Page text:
Parataxis means “to place side by side,” a definition I’ve gleaned from Wikipedia and not my notes from my MFA, if that tells you anything about how scholarly a student I was then. Paratactic poetry is often imagist, and without any of those handy prepositional phrases establishing time. Think of the aforementioned Ezra Pound versus Dante. Pound would like you to come away with some sense of the relationship between people in a metro tunnel and petals on a bough, but he’s not going to spell it out for you. After reading Dante, however, you could probably draw a map of hell and where you see yourself ending up.
As a student of poetry, this term for the delicious spark words and phrases made when they were placed side by side was revelatory. It was also the first time I had a word to describe how my own thoughts proceeded. There is a disparity between how we actually experience memory and how we talk about how we experience memory. We construct a sense of identity from our memory, and present that identity to others as if it is a logical conclusion (I am who I am because X, Y, and Z happened). Yet the memories we work from are suspect and fictionalized, our brains’ best reconstructions of events as they were, and perhaps even more often than we’d like to admit, how we wish things had happened. Furthermore, each of us experiences memory differently. Some of us are more narrative and linear, and some are not, and many of us range in between. So our creation of self is ongoing and fluid—it’s an unstable narrative.
My own thinking is highly associative, and my memories fall on the non-linear, particulate side of the spectrum. I tell people I have a bad memory, but in fact, it would be more honest to say that I at times feel I have no coherent memory at all, but a series of vignettes connected to each other via minor details. I think of my first date with my ex-husband and remember writing his initials on the paper tablecloth with a yellow crayon. I mentally zip over (and it does feel lateral) to the daffodils outside my teenaged home, the thin papery skins around each bud, then to a scene in the second to last season of Buffy the Vampire Slayer that I didn’t particularly like, which involved a yellow crayon, and finally, returning to the initials again, I see a map, which is the word his initials spelled. It’s not a country I know.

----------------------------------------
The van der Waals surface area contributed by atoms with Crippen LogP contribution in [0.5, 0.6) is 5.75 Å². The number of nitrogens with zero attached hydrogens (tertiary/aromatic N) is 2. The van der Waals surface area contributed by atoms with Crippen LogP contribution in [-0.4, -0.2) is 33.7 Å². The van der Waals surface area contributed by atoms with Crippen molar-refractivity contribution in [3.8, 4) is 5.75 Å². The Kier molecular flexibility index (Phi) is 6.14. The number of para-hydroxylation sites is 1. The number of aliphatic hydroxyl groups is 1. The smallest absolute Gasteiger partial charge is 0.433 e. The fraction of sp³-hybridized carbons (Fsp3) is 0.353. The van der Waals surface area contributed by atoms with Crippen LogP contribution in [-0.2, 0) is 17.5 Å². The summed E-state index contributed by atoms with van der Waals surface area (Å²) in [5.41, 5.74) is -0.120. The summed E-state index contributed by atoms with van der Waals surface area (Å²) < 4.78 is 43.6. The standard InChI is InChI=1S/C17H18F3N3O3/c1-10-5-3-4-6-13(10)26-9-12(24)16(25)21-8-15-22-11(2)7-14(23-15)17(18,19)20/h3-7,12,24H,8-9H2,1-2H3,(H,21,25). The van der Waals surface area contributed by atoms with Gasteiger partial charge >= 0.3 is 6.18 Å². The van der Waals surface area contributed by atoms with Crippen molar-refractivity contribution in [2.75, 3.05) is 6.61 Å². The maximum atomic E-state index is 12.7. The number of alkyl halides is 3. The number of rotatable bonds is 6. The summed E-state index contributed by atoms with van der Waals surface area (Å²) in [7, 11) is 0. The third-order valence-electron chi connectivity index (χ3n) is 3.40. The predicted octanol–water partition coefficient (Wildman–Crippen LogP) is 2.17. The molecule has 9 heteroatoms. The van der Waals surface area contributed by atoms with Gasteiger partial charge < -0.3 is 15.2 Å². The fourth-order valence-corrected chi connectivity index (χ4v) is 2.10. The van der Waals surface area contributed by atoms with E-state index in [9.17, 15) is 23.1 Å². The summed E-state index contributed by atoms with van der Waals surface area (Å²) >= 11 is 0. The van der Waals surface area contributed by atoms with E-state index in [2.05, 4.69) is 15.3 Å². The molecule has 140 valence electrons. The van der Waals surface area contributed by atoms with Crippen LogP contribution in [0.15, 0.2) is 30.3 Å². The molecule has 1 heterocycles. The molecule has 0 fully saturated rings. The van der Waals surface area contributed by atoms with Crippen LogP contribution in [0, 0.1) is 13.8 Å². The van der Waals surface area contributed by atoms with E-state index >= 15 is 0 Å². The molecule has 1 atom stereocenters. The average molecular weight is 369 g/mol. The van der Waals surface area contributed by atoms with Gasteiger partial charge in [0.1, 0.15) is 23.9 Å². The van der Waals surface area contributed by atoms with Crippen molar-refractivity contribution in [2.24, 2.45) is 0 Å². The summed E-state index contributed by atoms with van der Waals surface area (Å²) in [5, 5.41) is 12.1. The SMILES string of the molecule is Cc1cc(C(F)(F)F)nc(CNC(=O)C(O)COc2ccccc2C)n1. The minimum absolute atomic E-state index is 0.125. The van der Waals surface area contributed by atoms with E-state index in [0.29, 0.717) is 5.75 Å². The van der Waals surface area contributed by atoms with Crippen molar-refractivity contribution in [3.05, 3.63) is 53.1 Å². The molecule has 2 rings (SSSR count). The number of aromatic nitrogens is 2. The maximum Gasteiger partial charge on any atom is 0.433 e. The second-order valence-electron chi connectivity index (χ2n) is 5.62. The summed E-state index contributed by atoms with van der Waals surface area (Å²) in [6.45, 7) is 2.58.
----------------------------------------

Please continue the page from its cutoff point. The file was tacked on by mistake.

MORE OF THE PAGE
Now, at this point you may, understandably, have lost confidence in my credibility, and are wondering what my inability to remember a first date beyond a trivial detail has to do with parataxis. So, some disclaimers. I do not have an unusual brain. There is not, to my knowledge, anything medically odd about my grey matter, though arguably I’m a bit of a Chihuahua compared to other, less anxious people. There’s no particular difference in the way I think versus how other people think, which is to say, many of us think in a disorganized and seemingly chaotic way. By acknowledging that orderly disorder, and thinking about how we think, we can better understand about the various ways in which we write.
When I write a poem, I begin with one image and then shuffle through a series of related images, the connections ranging from tangential to direct. I choose the next image based not so much on words as I do emotional content, and how that content tonally moves the poem forward. The poems are not argumentative for the most part, and my hope is that the associative jumps are as much a pleasure for the reader as they are for me in finding them. This is writing via paratactic cloud versus linear progression, diffuse infusion versus immediate injection.